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  7. Hi Elizabeth, I also really like Judith Viorst, Mary Grandpre, Cathie Bleck (wish she did children's books), Anita Kunz (same thing), from the archives - Trina Schart Hyman and Jessie Willcox Smith - I mentioned Laura Seeger - Holly Hobbie and all the women in my facebook group holy cow is there some real talent in there!

    When I complied this list I really only went with my top picks off the cuff. Probably the most influential illustrator for me was Mary Grandpre - I used to stare at her illustrations for hours - hope it doesn't show too much in my work. I like a lot of illustration from both men and women that didn't make my very short lists - I wasn't trying to say anything by choosing mostly men. I just dig their illustration.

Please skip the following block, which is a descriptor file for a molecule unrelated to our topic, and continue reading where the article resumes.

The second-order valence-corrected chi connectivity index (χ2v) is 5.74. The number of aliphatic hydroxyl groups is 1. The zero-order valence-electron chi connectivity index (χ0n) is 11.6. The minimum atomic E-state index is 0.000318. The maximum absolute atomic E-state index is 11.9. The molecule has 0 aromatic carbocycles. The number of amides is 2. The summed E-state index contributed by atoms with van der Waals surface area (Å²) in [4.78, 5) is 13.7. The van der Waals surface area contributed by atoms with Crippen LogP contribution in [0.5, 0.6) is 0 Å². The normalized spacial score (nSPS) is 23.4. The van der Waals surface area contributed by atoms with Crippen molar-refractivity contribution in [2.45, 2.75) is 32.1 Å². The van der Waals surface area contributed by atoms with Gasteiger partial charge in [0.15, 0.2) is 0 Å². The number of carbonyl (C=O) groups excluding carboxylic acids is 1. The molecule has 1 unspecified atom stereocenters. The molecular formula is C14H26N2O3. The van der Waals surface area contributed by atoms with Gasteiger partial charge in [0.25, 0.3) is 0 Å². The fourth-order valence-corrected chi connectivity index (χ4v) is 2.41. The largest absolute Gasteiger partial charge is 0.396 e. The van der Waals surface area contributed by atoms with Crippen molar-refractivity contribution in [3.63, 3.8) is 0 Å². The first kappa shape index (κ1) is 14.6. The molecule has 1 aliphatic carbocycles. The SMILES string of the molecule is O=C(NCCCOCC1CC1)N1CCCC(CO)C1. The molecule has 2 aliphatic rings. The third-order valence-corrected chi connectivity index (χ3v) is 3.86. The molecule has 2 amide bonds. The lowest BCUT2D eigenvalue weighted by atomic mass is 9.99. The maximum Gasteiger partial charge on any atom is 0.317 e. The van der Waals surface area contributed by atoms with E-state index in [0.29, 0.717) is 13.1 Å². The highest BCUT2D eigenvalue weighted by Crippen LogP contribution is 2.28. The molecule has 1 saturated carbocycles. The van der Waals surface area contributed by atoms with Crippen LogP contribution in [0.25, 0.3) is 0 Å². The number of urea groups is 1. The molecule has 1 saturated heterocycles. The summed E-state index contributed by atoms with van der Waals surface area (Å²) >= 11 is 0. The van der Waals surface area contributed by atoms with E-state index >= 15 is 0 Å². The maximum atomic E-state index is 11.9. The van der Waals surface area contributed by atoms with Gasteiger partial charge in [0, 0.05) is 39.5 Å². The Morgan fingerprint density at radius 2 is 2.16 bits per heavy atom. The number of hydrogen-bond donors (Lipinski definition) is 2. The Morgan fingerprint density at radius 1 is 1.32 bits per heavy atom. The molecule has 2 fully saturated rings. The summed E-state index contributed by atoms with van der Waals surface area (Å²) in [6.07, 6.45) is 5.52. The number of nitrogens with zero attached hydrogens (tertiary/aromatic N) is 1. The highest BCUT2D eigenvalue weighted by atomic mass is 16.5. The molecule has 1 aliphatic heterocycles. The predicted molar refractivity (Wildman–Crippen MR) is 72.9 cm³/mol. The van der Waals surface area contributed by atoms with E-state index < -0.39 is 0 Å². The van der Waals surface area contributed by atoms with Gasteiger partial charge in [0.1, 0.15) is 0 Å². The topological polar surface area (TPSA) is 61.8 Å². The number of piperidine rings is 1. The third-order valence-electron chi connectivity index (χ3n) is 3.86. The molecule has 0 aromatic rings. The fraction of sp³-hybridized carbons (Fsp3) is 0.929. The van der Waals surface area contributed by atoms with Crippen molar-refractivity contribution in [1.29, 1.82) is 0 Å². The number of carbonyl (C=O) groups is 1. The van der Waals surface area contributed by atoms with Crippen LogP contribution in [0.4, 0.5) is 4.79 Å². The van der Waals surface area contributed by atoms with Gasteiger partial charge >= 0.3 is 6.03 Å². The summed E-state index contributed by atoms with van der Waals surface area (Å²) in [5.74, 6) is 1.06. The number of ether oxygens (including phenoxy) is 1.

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    1. Wow, you picked some amazing guy illustrator's in your original post and thanks for giving credit to the ladies, too. Trina Schart-Hyman (hello...Cricket Magazine, anyone? Love her work as illustrator and AD) and Holly Hobbie (I had Holly Hobbie everything when I was a kid...that pretty much dates me, doesn't it?) were some of my big influences as a young artist and later, I discovered Mary Grandpre and Anita Kunz.

      One of the most influential illustrators in my life is one of a team...Diane Dillon, who sits upon illustration's Mount Olympus with her (late) husband, the amazing Leo Dillon. Their collective work still amazes me every time I see it.

      Also, there's Sheila Beckett, who was one of the intrepid few female forerunners of the mid-century studio set. She is still drawing well into her twilight years! I'm just amazed by her work because she did everything from advertising, album covers and books for kids.

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    2. Amen. I'm going to have to look up Sheila Beckett - thanks!